Date: July 12, 1930
Location: Northampton, MA
The economic progress not only of our own country but of the world at large has been retarded by three factors of uncertainty, the German bond issue, the tariff revision and the long session of Congress. All of these have now been removed. Business can stand anything better than uncertainty. A bad situation it can write off and then start anew, but when confronted by the unknown it can only remain inactive. The universal oversubscription to the German loan was most encouraging. It shows the financial world has confidence in the Young plan and in the credit stability of Germany. It was also a gratifying illustration of a broad desire to restore Germany, and on our part of a continuing purpose to help Europe. The worst and the best is now fairly well known about the tariff. The Congress will cease from troubling for a period of five months. International finance and domestic legislation have reached a more certain position. Certainty is the basis of business confidence.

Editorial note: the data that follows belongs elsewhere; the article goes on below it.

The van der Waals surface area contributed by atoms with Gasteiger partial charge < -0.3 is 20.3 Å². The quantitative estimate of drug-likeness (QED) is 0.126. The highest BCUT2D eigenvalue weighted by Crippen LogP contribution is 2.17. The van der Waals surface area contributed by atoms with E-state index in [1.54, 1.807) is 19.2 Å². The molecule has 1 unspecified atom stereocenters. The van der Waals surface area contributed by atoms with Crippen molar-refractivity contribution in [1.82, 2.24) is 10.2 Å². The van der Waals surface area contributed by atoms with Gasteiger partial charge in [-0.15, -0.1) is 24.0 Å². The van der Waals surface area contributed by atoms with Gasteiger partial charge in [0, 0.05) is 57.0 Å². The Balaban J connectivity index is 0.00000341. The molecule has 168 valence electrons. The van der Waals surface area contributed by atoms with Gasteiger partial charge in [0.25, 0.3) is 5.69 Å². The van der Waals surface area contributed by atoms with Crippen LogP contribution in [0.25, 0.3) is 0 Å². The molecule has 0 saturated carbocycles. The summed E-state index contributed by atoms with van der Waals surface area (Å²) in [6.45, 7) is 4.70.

Citation: Calvin Coolidge Says: Dispatches Written by Former-President Coolidge and Syndicated to Newspapers in 1930-1931 (Calvin Coolidge Memorial Foundation)
The Coolidge Foundation gratefully acknowledges the volunteer efforts of Greg Harkenrider who prepared this document for digital publication.